With 45 number one songs under his belt, three-time GRAMMY award winner Tim McGraw has cemented his place in country music history as the icon of a generation. Since 1992, the Louisiana native has released 16 albums and sold more than eighty million records worldwide.
Beyond music, McGraw has found success as an author with four New York Times bestselling books and as an actor, starring in Friday Night Lights, The Blind Side, most recently portraying James Dutton in the TV series 1883.
Here are 10 of the best Tim McGraw songs:
10. “Down on the Farm”
Written by Jerry Laseter, Kerry Kurt Phillips (1994)
The rural party anthem “Down on the Farm” was the third single from McGraw’s sophomore album, Not a Moment Too Soon. Painting the scene of a Friday night beyond the city lights, the song shares the benefits of fun in the country: “Ain’t no closing time, ain’t no cover charge / Just country boys and girls gettin’ down on the farm”
9. “It’s Your Love” featuring Faith Hill
Written by Stephony Smith (1997)
Several of McGraw’s hits feature his superstar wife, Faith Hill, including the powerful romantic ballad “It’s Your Love.” The stunning music video features a glowing Hill, who was visibly pregnant with their first child, Gracie. The song went on to win both ACM and CMA Vocal Event of the Year.
8. “Where the Green Grass Grows”
Written by Craig Wiseman and Jess Leary (1998)
“Where the Green Grass Grows,” the fifth single from his Everywhere album, tells the story of a person from a small town who heads to the city for greener pastures but realizes that the life he left behind is where he wants to be. 24 years after its initial release, McGraw references “Where the Green Grass Grows” in his 45th number one song “7500 OBO.”
7. “Red Ragtop”
Written by Jason White (2002)
“Red Rag Top” was the first single from the Tim McGraw and the Dancehall Doctors album. The narrator recalls memories of a lost love, most notably an unexpected pregnancy and the decision to get an abortion. The controversial topic led to some radio stations banning the song, but it still reached the top five of the Billboard Hot Country Songs chart.
6. “Don’t Take the Girl”
Written by Larry W. Johnson, Craig Martin (1994)
“Don’t Take the Girl” was the first number one song for McGraw, appearing on his album Not a Moment Too Soon, setting a precedent for McGraw’s ability to deliver powerful stories. McGraw tells the story of Johnny during three seasons of his life where he pleaded with different people, “don’t take the girl.”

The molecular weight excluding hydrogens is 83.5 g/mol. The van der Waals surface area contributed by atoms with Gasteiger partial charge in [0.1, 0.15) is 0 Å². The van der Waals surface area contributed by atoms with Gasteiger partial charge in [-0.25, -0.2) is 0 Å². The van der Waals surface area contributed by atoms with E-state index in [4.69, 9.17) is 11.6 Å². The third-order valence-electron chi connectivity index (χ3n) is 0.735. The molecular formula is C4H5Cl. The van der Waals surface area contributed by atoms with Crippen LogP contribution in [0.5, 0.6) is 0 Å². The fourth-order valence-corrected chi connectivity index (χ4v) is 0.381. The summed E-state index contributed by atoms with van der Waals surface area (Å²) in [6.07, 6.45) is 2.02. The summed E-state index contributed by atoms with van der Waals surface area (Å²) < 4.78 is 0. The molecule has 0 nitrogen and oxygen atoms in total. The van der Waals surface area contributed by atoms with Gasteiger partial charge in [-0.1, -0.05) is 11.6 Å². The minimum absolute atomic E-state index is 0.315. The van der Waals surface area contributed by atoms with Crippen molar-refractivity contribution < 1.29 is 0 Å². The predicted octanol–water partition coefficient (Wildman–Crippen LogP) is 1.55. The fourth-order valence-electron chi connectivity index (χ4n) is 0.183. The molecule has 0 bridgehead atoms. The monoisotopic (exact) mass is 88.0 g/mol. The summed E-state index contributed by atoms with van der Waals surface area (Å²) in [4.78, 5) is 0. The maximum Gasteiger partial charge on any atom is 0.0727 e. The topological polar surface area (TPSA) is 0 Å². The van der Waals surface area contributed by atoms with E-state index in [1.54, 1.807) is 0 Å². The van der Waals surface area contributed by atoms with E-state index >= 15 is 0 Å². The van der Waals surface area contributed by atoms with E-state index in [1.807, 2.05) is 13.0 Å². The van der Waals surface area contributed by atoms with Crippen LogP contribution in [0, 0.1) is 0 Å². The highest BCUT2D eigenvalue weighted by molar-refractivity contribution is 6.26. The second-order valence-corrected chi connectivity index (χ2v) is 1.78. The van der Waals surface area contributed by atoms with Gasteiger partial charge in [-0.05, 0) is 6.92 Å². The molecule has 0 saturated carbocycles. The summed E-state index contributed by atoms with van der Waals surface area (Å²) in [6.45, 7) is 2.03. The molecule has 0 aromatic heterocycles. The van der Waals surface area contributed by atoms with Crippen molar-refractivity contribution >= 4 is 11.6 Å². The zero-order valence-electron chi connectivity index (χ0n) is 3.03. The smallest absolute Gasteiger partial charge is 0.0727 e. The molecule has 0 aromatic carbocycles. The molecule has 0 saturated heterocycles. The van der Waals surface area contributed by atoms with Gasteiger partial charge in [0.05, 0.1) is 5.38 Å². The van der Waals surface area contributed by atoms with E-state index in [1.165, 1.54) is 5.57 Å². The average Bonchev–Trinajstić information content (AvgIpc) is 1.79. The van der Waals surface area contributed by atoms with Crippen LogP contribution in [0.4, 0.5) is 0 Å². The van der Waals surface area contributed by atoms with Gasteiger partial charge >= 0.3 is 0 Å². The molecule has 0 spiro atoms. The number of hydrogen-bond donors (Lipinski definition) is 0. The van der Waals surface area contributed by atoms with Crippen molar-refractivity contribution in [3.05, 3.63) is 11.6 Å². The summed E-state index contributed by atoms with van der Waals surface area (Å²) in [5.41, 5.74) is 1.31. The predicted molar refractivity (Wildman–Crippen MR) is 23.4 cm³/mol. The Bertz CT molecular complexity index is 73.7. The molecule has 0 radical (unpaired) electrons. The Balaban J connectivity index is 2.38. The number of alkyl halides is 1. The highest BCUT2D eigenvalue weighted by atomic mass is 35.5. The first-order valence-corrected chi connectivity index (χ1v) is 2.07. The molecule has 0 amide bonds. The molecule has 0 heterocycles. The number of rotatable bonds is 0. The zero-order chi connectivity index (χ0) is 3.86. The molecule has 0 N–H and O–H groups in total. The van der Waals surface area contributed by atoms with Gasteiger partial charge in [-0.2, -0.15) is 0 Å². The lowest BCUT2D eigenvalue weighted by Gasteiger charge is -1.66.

5. “The Cowboy In Me”
Written by Al Anderson, Jeffrey Steele, Craig Wiseman (2001)
“The Cowboy in Me” was the third single from McGraw’s Set This Circus Down album, foreshadowing his future role as a cowboy in the TV series 1883. The song reached the number one spot on the Billboard Hot Country Songs chart just one week after his duet with Jo Dee Messina, “Bring On the Rain.”
4. “Something Like That”
Written by Rick Ferrell, Keith Follesé (1999)
“I’ve got a barbecue stain on my white t-shirt” is arguably one of the most memorable lyrics of the 90s country music scene and has become synonymous with the Labor Day party anthem “Something Like That.” The song was the second single from McGraw’s album A Place in the Sun.
3. “I Like It, I Love It”
Written by Jeb Stuart Anderson, Steve Dukes, Mark Hall (1995)
Also known as the goal song for the Nashville Predators NHL hockey team, “I Like It, I Love It” was the first single from McGraw’s album All I Want. The music video showcases McGraw’s superstar status in a live concert setting, with his high-energy performance and throngs of adoring fans.
2. “Humble and Kind”
Written by Lori McKenna (2016)
“Humble and Kind” was a career-defining song for McGraw, winning a GRAMMY award for Best Country Song, Video of the Year at the CMT Music Awards, Song of the Year at the CMA Awards, and Country Song of the Year at the American Music Awards. Songwriter Lori McKenna wrote the song as a letter to her husband and their children, describing all the things she wanted to make sure she told them. What started as a personal song became a global call to action.
1. “Live Like You Were Dying”
Written by Tim Nichols, Craig Wiseman (2004)
“Live Like You Were Dying” was the title track of McGraw’s eighth album and paralleled his personal life at the time. His father, Tug McGraw, passed away just months before the song was released in 2004. The song describes advice from a man who received news of a terminal illness, then went on to fulfill his bucket list of adventures and became a better person. “Live Like You Were Dying” racked up several awards, including CMA and ACM Single of the Year and Song of the Year, as well as the GRAMMY Country Song of the Year. It spent an incredible seven weeks at the top of the Billboard country charts.